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Our intention is to inform people of racist, homophobic, religious extreme hate speech perpetrators across social networking internet sites. And we also aim to be a focal point for people to access information and resources to report such perpetrators to appropriate web sites, governmental departments and law enforcement agencies around the world.

We will also post relevant news worthy items and information on Human rights issues, racism, extremist individuals and groups and far right political parties from around the world although predominantly Britain.

Monday, 19 July 2010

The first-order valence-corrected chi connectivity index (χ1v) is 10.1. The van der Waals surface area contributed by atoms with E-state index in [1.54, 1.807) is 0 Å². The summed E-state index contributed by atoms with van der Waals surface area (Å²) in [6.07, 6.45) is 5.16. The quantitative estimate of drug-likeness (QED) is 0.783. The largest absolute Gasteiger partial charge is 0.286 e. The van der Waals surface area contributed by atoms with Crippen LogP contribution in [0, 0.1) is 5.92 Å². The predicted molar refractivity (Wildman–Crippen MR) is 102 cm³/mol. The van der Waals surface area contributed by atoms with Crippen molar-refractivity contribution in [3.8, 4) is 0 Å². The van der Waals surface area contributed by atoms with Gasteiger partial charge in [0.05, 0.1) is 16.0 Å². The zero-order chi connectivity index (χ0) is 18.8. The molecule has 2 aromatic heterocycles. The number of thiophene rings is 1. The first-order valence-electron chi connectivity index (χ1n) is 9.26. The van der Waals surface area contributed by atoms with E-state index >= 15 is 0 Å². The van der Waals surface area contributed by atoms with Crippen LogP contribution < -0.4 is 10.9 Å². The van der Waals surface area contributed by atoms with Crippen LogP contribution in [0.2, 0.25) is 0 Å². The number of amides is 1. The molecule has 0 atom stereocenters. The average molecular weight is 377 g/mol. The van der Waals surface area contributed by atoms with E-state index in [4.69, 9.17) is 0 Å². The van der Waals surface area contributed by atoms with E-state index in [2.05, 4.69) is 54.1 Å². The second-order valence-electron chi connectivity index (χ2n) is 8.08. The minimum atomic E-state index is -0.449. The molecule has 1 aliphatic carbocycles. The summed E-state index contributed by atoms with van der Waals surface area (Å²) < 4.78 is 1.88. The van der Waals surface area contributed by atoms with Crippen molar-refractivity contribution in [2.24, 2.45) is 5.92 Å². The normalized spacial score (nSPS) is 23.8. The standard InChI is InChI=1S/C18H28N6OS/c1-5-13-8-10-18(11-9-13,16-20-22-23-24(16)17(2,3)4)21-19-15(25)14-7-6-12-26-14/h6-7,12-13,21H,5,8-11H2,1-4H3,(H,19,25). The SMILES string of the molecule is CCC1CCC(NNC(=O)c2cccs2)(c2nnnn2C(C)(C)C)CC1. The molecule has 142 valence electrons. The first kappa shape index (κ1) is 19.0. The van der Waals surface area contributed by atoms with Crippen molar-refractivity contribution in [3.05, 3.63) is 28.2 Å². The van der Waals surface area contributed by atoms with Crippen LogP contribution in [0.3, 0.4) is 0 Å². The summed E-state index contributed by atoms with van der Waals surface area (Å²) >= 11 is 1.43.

Saodat Rakhimbayeva says she wishes she had died with her newborn baby. The 24-year-old housewife had a Caesarean section in March and gave birth prematurely to her son Ibrohim, who died three days later. Then came a further devastating blow: She learned that the surgeon had removed part of her uterus during the operation, making her sterile. The doctor told her the hysterectomy was necessary to remove a potentially cancerous cyst, while she believes he sterilised her as part of a state campaign to reduce birthrates. "He never asked for my approval, never ran any checks, just mutilated me as if I were a mute animal," the pale and fragile Mrs Rakhimbayeva said. "I should have just died with Ibrohim." According to rights groups, victims and health officials, Mrs Rakhimbayeva is one of hundreds of Uzbek women who have been surgically sterilised without their knowledge or consent. Human rights advocates and doctors say autocratic president Islam Karimov this year ramped up a sterilisation campaign he initiated in the late 1990s. In a decree in February, the health ministry ordered all medical facilities to "strengthen control over the medical examination of women of childbearing age". It did not specifically mandate sterilisations, but critics allege that doctors have come under direct pressure from the government to perform them: "The order comes from the very top," said Khaitboy Yakubov, head of the Najot human rights group in Uzbekistan. The Central Asian nation of 27 million has a population density among the world's highest in areas such as the fertile Ferghana Valley. Rights groups say the government is dealing with poverty, unemployment and severe economic and environmental problems that have triggered an exodus of Uzbek migrants to Russia and other countries. Heightening the government's fears is the spectre of legions of jobless men in predominantly Muslim Uzbekistan succumbing to the lure of Islamic radical groups. Uzbekistan once had one of the Soviet Union's highest birthrates, four to five children per woman.